Author: Guede Mazaka
Galahad did manage to get a roommate barely three days before the next rent was due, thanks to Bed’s contacts. According to him, he’d talked to the guy for about twenty minutes during the interview, and then seen him for five seconds during the move-in part. The new guy had blitzed his stuff in, then locked himself in his room with snacks, a TV and a German flag.
“Total soccer fanatic,” Galahad summed up. “But I guess that’s pretty harmless, so I’m not gonna push it. Hey, Mariette, pass the fries.”
Mariette…had her eyes fixed on the large-screen TV in the corner of the bar, and seemed to be mumbling names over and over. On the screen, France just missed a goal and Mariette squeaked out a breath, then slumped, looking utterly crushed. Then she started mumbling again. Gawain finally deciphered her words to be the last names of all the French players currently on the field.
After a second of staring at her, Galahad rolled his eyes and just grabbed the fries. “God, I might as well be single now.”
She smacked him pretty good, considering she wasn’t even looking in his direction. “Allez, allez, Henry,” she prayed.
“So what’s he look like, at least?” Gawain asked. He got the ketchup bottle and upended it, then sighed. This place had the most amazing thick-cut fries anywhere in New York City, but the bottles weren’t the nice, easy-to-use squeeze ones. They were glass, and they always seemed to be half-empty so you had to shake and shake and hope to God it went on the plate and not on your face.
On the TV, one of the players took a dive that even Gawain, who was totally a basketball man, could see was faked. Galahad’s pained expression as he rubbed his head was on the same level; his hair had to have padded most of the blow, but he still wasted plenty of effort shooting wounded looks in Mariette’s direction. “He’s really young. Like, a fucking sophomore.”
“And he can afford to share an apartment with you?” Gawain raised an eyebrow. Then he swore and dove for the napkins as the ketchup abruptly splurted out. Man, it looked like that icky experiment Tristan had forgotten about and left on the kitchen counter two days ago. “Hell, if he can afford to do that, then why’s he going for your place?”
“Because it’s actually a very nice neighborhood, and that’s why we got stuck with such a ridiculous rent in the first place, hence why I needed a new roommate after you left?” Judging from Galahad’s smart mouth, the raised eyebrow and burping ketchup wasn’t a very intimidating combination.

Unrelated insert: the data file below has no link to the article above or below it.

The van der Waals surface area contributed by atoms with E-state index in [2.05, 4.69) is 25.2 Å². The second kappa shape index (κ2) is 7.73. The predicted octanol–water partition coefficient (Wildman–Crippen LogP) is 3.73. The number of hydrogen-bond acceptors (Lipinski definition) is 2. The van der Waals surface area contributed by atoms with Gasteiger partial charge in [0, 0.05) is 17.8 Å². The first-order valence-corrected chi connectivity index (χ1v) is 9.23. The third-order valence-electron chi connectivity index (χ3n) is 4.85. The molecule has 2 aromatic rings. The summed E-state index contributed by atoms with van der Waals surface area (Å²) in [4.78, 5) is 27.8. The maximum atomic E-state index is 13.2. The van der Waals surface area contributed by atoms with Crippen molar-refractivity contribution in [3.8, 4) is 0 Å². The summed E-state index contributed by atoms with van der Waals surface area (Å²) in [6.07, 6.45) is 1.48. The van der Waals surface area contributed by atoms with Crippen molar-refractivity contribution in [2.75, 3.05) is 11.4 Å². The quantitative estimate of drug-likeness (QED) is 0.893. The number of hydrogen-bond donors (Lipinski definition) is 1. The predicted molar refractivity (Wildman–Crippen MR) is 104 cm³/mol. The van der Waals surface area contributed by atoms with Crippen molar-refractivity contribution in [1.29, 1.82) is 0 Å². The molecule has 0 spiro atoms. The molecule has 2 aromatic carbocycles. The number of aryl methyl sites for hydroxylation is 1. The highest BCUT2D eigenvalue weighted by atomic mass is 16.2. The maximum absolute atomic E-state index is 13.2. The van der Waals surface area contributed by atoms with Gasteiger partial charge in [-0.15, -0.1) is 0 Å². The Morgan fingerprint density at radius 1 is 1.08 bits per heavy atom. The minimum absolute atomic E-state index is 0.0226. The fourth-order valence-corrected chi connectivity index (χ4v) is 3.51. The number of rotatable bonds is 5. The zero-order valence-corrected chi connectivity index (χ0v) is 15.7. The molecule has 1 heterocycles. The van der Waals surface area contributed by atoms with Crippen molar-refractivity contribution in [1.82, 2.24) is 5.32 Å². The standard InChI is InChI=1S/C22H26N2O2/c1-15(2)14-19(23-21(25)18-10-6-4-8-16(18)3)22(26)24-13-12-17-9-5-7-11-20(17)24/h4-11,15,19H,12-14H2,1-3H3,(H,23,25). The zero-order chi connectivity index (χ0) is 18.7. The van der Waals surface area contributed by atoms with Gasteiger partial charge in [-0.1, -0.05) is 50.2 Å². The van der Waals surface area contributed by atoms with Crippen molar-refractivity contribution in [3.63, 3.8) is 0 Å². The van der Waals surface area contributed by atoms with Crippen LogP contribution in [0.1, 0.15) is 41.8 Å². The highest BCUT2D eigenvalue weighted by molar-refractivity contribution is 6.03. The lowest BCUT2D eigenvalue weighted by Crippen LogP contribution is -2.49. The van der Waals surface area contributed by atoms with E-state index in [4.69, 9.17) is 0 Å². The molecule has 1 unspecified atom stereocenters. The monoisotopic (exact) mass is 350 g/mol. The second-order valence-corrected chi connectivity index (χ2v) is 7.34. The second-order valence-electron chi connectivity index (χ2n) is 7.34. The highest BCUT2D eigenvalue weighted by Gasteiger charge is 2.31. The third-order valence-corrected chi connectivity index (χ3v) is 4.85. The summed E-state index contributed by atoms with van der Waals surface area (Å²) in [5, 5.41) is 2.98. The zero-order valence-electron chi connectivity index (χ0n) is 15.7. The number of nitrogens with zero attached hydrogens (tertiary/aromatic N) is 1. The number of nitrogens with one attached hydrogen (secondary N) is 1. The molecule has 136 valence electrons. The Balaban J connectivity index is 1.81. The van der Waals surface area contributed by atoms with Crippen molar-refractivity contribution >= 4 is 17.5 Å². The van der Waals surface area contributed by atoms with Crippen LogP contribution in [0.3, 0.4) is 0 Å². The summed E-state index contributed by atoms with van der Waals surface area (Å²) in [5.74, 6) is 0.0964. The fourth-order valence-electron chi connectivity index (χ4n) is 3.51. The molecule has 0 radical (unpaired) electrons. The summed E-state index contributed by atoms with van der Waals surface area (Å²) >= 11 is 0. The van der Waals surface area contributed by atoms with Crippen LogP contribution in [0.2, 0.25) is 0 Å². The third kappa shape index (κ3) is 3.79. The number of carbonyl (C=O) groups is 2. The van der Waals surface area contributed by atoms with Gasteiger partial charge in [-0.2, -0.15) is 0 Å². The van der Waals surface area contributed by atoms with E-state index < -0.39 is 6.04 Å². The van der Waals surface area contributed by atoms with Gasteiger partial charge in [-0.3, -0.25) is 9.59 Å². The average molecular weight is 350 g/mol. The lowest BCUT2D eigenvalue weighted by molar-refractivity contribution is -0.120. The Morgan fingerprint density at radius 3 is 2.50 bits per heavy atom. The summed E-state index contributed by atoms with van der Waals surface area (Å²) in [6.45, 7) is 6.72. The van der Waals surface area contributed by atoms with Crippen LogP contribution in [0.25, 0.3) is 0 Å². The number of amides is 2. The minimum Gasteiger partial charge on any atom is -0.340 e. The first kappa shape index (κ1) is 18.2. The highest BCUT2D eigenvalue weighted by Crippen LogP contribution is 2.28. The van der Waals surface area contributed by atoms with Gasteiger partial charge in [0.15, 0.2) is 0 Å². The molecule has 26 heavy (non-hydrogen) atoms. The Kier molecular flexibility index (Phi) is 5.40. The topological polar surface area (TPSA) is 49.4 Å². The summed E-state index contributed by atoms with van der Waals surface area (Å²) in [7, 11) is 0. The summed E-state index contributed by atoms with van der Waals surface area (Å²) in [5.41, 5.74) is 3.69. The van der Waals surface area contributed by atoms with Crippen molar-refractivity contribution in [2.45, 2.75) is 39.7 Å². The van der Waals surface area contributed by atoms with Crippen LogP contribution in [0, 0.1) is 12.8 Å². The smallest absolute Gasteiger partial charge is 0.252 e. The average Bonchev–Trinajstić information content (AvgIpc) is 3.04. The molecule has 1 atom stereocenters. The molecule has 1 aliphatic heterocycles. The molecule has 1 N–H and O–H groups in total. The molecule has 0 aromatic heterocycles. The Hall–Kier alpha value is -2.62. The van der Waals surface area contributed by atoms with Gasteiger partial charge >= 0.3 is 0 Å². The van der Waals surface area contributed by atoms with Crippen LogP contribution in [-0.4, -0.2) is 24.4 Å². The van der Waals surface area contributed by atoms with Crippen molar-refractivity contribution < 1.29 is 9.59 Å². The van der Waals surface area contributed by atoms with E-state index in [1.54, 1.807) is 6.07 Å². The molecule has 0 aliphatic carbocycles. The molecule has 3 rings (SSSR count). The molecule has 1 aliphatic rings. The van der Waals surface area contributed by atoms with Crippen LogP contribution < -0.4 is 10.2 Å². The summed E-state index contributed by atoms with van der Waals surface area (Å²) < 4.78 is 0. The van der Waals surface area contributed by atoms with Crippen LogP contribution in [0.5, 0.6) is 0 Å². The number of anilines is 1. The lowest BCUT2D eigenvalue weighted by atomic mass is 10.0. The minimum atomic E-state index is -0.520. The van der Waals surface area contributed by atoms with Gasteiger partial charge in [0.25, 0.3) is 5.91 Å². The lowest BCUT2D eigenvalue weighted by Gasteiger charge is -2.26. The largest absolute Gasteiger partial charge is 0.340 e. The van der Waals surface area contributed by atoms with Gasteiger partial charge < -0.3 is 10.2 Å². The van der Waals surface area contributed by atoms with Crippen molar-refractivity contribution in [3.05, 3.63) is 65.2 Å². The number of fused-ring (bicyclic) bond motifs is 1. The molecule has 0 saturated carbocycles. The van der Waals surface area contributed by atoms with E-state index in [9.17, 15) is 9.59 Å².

But still, that’d been kind of sharp for Galahad…Gawain looked a little more closely just as France apparently made a big play and Mariette threw up her arms, cheering. And in the process, hit Galahad in the nose. That one looked like it really did hurt, and for the next couple of seconds, Galahad was totally obscured behind a bunch of flailing limbs as Mariette tried to apologize and keep one eye on the game. Absolutely failed at working.
“Jesus Christ, just—here, sit here.” Galahad tugged her across his lap so she was braced in the corner. Given the size of the booth, she probably had one leg still thrown over him, but in that position, she could hang over the top of the bench without any danger of elbowing him. “Okay? You can watch without killing me now?”
“Non! That wasn’t a foul! Oh, this is fine.” Mariette glared at the screen some more, then abruptly caught herself and sheepishly dropped back to peck Galahad on the cheek. “Thanks.”
He actually looked a little embarrassed, though whether that was in a good way due to her affectionate gesture, or in a bad way because he thought his badass rep had just gotten belly-kicked, was completely up in the air. In the end he just sort of knuckled down and rubbed the side of his face, staring at the food. “Man, you better make this up to me later…”
“She probably has to put up with worse during March Madness, knowing you. And basketball games can run a hell of a lot longer,” Gawain snorted.
Okay, that was a natural set-up for a shut-up look from Galahad, but again, he looked a little more pissed off than he normally would’ve. Maybe Gawain was seeing things…except Galahad looked away really quick, like he knew something was wrong, too.
The rest of the bar seemed to be mostly international students tonight, so Mariette blended in pretty well. The noise also tended to cover up whenever an awkward silences dropped between Gawain and Galahad, like one did now. They didn’t usually have a lot of those. Granted, Gawain had seen less of Galahad than he had before, but they weren’t living together now. It happened.
“I don’t know what the whole story is, but Jack—that’s his name—wanted to stay on campus, and his family wanted him to move to that fancy-ass country-club frat-house. You know, the one where the rich alumni’s brats all stay. So sharing with me’s some kind of compromise.” Galahad made a disgusted face. He obviously thought he was being used on some level as the ‘ghetto kid’ again, and that had always been a surefire way to touch off his pride and temper. Pretty weird that he’d accepted this Jack, then.